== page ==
Clayton "Jim" James Kearl
Clayton James Kearl passed peacefully in his sleep, on April 11, 2018 in his 97th year, to a rapturous reunion with loved ones that have preceded him. He was a man of ennobling humility and stalwart integrity. His life was marked by service to his family, his community, his country, and his Church. Dad was born May 16, 1921, in Smithfield, Utah to George Robinson Kearl and Violet Rebecca Pitcher, the ninth of 14 children. He was the first son to survive. He married Betty Loraine Ford of Salt Lake City, on May 12, 1944, while on leave from the Navy. Jim and Betty became engaged in late 1942 while the country was gearing up for war during the aftermath of Pearl Harbor. Jim and Betty were authentic sweethearts for nearly 76 years.
Growing up in Smithfield, Jim was a renowned prankster, earning the title of Mr. Mischief. He was related to almost everyone in town; one of his cousins was a member of the draft board. When Jim’s name came up for induction, his cousin gave him the heads up allowing Jim the opportunity to join the Navy rather than being drafted into the Army. Through the years Betty often chided him for putting a ring on her finger and then running off a few days later to join the Navy.
During WWII, dad served as a Radarman aboard the USS Salt Lake City, the first heavy cruiser equipped with radar technology which made it a specific target for the Imperial Forces of Japan. He participated in seven of the eight major sea battles in the Pacific Theater of the War. The ship was dead-in-the- water at the Battle of Komandorski Islands, in the far north Pacific. The Captain was about to order “abandon Ship” in the frigid waters of the Arctic Ocean, an almost certain death sentence for the crew. Miraculously the engines restarted, and they were able to move into smoke cover to make repairs. Dad often attributed the “miracle” to the prayers of Betty and his mother. Jim also witnessed the flag raising on Iwo Jima.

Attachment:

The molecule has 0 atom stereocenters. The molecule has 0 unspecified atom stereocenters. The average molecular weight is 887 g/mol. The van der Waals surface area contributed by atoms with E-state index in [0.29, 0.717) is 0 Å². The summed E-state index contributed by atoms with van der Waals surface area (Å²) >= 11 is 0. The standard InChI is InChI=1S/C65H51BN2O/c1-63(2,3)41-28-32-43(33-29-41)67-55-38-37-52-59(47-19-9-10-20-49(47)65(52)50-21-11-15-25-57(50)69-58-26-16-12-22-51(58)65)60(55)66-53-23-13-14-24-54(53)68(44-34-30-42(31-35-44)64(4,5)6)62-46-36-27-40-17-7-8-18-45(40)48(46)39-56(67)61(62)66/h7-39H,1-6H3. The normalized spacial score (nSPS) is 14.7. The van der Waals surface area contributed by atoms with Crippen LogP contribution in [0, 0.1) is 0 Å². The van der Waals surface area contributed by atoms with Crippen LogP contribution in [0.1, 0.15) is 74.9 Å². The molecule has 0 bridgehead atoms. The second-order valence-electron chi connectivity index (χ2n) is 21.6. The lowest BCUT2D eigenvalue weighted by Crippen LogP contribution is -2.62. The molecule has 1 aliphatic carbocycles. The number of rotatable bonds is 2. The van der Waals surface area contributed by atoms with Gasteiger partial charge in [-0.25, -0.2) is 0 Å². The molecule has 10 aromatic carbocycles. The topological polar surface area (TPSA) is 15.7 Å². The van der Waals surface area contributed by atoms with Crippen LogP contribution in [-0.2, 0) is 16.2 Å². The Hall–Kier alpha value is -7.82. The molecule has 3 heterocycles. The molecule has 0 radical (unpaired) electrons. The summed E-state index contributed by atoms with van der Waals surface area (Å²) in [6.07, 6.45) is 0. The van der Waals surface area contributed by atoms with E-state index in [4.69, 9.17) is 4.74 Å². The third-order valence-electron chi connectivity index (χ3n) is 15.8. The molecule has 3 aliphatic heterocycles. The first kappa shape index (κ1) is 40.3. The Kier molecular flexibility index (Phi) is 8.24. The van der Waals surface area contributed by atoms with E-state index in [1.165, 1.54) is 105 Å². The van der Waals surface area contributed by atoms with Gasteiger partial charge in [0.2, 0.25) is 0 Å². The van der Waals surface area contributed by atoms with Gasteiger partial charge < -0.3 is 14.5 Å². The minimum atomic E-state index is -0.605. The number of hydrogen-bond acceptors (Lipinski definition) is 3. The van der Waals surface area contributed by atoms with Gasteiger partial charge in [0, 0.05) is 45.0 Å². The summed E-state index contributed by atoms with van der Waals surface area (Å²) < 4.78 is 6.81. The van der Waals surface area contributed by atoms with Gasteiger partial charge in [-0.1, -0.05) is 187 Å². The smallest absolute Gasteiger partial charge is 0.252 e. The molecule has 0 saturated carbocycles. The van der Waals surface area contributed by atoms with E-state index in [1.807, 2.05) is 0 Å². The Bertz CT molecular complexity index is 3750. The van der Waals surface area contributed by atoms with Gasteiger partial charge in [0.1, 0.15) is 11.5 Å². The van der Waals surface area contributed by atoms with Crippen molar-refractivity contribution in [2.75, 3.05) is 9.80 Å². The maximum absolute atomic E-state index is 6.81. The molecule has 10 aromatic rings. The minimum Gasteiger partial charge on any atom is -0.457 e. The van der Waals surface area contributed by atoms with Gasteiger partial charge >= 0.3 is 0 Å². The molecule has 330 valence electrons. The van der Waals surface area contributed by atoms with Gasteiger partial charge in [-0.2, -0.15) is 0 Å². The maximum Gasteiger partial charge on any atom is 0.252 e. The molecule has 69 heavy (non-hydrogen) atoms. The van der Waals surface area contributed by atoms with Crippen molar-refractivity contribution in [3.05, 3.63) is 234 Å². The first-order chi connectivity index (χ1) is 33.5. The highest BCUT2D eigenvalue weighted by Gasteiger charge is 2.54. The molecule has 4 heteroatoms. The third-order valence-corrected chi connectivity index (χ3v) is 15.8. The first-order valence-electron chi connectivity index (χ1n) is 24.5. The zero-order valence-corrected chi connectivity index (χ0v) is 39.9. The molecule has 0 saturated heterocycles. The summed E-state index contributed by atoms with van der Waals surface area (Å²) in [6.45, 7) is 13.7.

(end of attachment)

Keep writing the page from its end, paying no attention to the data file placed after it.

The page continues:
On Memorial Day 2017—just last spring, Dad was invited to represent the Navy at the National Memorial Service at the World War II Memorial Monument, in Washington, DC. Not only was he honored at the memorial service representing the few surviving veterans of WWII, but he was also personally honored and thanked by those currently serving in the Navy as they marched with him in the parade and passed him on the street. It was awe inspiring to see squads of sailors in full-dress-uniform surround him and each shaking his hand and expressing gratitude for the service he had given. Jim was proud of his service in the navy and often regaled us with stories of his exploits and adventures onboard the USS Salt Lake City, noting that it was a ship not a boat.
Jim was an avid Boatman and water skier, taking his family and the youth on innumerable boating trips and teaching them to water ski. He was an enthusiastic fan of endurance skiing challenging any and all to see who could remain up longest. He also loved fishing, hunting, golf and tennis and baseball, playing on a team for the Firestone Volcanizers where he was a true “Babe Ruth” with his legendary home runs record. He was a switch hitter loving to confuse the opposing pitchers. Moreover, he was a fabled gardener. His rose garden rivaled the municipal rose gardens and his vegetable garden provided endless cucumbers, tomatoes, zucchini, and winter squash for most of his children’s home use.